Imagine if finding out the cost of a particular treatment or procedure at a doctors’ office was as easy as locating the prices of entrees at a restaurant. The menu might read: school physicals – $40; office visit for a cold – $80; diabetes screening – $200. But to the dismay of some consumer advocates, this push for health care pricing transparency never made it out of the kitchen.
While a Florida state House committee approved legislation that would expand the state’s requirement that certain providers post the out-of-pocket prices of common health care services, a state Senate committee shot down a similar measure after an aggressive lobbying push by health care provider groups.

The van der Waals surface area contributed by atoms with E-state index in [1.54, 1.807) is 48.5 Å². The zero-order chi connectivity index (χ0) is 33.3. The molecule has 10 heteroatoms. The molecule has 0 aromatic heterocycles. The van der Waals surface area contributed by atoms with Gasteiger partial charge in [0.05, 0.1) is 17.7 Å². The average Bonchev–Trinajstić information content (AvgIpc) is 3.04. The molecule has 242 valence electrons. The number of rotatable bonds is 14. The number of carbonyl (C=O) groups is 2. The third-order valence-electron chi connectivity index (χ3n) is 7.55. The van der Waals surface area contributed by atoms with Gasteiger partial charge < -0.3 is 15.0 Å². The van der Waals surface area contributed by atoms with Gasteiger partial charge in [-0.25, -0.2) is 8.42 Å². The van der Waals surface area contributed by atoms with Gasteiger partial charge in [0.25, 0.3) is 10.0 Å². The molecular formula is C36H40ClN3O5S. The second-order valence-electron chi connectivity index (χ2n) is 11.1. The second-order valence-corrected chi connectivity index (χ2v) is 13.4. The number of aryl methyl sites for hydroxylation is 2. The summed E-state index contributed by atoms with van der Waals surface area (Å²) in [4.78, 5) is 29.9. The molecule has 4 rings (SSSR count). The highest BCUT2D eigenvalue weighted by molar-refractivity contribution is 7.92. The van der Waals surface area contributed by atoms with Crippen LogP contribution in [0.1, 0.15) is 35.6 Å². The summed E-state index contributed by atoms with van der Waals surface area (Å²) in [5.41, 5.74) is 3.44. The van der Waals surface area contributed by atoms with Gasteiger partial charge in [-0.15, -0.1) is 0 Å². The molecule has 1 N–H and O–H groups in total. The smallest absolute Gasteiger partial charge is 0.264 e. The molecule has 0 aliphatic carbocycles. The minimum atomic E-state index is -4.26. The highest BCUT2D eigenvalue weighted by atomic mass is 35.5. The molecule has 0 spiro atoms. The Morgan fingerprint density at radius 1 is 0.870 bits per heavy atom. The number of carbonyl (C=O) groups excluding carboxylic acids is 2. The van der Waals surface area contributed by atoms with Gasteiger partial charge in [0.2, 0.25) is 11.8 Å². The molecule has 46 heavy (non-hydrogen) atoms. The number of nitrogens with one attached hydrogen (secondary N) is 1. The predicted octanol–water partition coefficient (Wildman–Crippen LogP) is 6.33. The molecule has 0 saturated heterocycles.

Organizations representing the state’s doctors weren’t wild about the idea that certain facilities would have to display bulletin-board sized postings of their prices.
Jeff Scott, general counsel for the Florida Medical Association, said that providers are all for transparency, but they don’t need the government telling them exactly how they should do it.